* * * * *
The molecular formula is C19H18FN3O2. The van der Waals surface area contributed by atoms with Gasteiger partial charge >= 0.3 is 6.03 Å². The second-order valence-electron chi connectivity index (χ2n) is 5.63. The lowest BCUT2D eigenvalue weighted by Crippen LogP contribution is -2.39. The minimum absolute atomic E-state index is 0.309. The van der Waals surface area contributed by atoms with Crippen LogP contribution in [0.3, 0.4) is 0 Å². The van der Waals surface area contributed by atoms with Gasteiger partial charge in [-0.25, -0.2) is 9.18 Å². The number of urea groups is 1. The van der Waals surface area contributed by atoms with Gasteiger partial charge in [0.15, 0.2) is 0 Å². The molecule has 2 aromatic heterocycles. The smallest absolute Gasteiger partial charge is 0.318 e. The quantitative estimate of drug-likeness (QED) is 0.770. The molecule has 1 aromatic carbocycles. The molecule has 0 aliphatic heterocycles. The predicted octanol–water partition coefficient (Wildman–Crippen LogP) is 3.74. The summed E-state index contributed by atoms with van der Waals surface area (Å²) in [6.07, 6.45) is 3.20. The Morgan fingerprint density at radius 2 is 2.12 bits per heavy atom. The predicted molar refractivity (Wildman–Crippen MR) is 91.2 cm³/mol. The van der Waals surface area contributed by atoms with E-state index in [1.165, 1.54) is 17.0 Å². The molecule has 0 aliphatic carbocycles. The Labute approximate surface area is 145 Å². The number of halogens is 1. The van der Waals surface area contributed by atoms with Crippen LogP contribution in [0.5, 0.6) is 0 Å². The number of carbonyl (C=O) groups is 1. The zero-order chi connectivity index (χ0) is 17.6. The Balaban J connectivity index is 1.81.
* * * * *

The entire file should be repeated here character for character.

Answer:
The molecular formula is C19H18FN3O2. The van der Waals surface area contributed by atoms with Gasteiger partial charge >= 0.3 is 6.03 Å². The second-order valence-electron chi connectivity index (χ2n) is 5.63. The lowest BCUT2D eigenvalue weighted by Crippen LogP contribution is -2.39. The minimum absolute atomic E-state index is 0.309. The van der Waals surface area contributed by atoms with Crippen LogP contribution in [0.3, 0.4) is 0 Å². The van der Waals surface area contributed by atoms with Gasteiger partial charge in [-0.25, -0.2) is 9.18 Å². The number of urea groups is 1. The van der Waals surface area contributed by atoms with Gasteiger partial charge in [0.15, 0.2) is 0 Å². The molecule has 2 aromatic heterocycles. The smallest absolute Gasteiger partial charge is 0.318 e. The quantitative estimate of drug-likeness (QED) is 0.770. The molecule has 1 aromatic carbocycles. The molecule has 0 aliphatic heterocycles. The predicted octanol–water partition coefficient (Wildman–Crippen LogP) is 3.74. The summed E-state index contributed by atoms with van der Waals surface area (Å²) in [6.07, 6.45) is 3.20. The Morgan fingerprint density at radius 2 is 2.12 bits per heavy atom. The predicted molar refractivity (Wildman–Crippen MR) is 91.2 cm³/mol. The van der Waals surface area contributed by atoms with E-state index in [1.165, 1.54) is 17.0 Å². The molecule has 0 aliphatic carbocycles. The Labute approximate surface area is 145 Å². The number of halogens is 1. The van der Waals surface area contributed by atoms with Crippen LogP contribution in [0.5, 0.6) is 0 Å². The number of carbonyl (C=O) groups is 1. The zero-order chi connectivity index (χ0) is 17.6. The Balaban J connectivity index is 1.81.